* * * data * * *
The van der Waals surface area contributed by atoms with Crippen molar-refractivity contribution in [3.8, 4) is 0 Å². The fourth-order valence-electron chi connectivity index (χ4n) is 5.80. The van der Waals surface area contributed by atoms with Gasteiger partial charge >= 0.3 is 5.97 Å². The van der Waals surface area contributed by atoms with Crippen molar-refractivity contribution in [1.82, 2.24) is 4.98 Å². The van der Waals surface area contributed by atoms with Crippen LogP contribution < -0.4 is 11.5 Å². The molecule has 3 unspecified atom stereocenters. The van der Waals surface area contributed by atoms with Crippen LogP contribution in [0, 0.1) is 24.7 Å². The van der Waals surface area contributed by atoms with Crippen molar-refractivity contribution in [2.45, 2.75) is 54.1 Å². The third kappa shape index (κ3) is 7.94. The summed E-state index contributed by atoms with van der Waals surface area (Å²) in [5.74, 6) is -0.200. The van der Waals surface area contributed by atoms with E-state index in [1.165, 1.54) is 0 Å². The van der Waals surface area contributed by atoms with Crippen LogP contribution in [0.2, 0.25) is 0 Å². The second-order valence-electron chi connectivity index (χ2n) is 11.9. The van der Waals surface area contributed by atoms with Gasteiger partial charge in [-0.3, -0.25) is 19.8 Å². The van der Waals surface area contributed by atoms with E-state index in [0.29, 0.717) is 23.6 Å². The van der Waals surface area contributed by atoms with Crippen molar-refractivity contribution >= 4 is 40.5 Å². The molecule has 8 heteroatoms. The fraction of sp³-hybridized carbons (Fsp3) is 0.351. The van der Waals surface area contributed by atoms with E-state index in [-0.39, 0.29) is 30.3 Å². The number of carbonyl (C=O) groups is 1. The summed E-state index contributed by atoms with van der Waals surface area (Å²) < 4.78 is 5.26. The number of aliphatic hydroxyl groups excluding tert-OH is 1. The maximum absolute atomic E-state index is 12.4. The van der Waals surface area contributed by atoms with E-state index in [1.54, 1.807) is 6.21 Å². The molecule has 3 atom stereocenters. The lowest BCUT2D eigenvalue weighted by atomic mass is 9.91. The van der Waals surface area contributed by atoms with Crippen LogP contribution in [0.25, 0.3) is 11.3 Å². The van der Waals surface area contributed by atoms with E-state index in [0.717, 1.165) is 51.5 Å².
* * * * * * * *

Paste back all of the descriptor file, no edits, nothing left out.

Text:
The van der Waals surface area contributed by atoms with Crippen molar-refractivity contribution in [3.8, 4) is 0 Å². The fourth-order valence-electron chi connectivity index (χ4n) is 5.80. The van der Waals surface area contributed by atoms with Gasteiger partial charge >= 0.3 is 5.97 Å². The van der Waals surface area contributed by atoms with Crippen molar-refractivity contribution in [1.82, 2.24) is 4.98 Å². The van der Waals surface area contributed by atoms with Crippen LogP contribution < -0.4 is 11.5 Å². The molecule has 3 unspecified atom stereocenters. The van der Waals surface area contributed by atoms with Crippen LogP contribution in [0, 0.1) is 24.7 Å². The van der Waals surface area contributed by atoms with Crippen molar-refractivity contribution in [2.45, 2.75) is 54.1 Å². The third kappa shape index (κ3) is 7.94. The summed E-state index contributed by atoms with van der Waals surface area (Å²) in [5.74, 6) is -0.200. The van der Waals surface area contributed by atoms with E-state index in [1.165, 1.54) is 0 Å². The van der Waals surface area contributed by atoms with Crippen LogP contribution in [0.2, 0.25) is 0 Å². The second-order valence-electron chi connectivity index (χ2n) is 11.9. The van der Waals surface area contributed by atoms with Gasteiger partial charge in [-0.3, -0.25) is 19.8 Å². The van der Waals surface area contributed by atoms with E-state index in [0.29, 0.717) is 23.6 Å². The van der Waals surface area contributed by atoms with Crippen molar-refractivity contribution >= 4 is 40.5 Å². The molecule has 8 heteroatoms. The fraction of sp³-hybridized carbons (Fsp3) is 0.351. The van der Waals surface area contributed by atoms with E-state index in [-0.39, 0.29) is 30.3 Å². The number of carbonyl (C=O) groups is 1. The summed E-state index contributed by atoms with van der Waals surface area (Å²) < 4.78 is 5.26. The number of aliphatic hydroxyl groups excluding tert-OH is 1. The maximum absolute atomic E-state index is 12.4. The van der Waals surface area contributed by atoms with E-state index in [1.54, 1.807) is 6.21 Å². The molecule has 3 atom stereocenters. The lowest BCUT2D eigenvalue weighted by atomic mass is 9.91. The van der Waals surface area contributed by atoms with Crippen LogP contribution in [0.25, 0.3) is 11.3 Å². The van der Waals surface area contributed by atoms with E-state index in [0.717, 1.165) is 51.5 Å².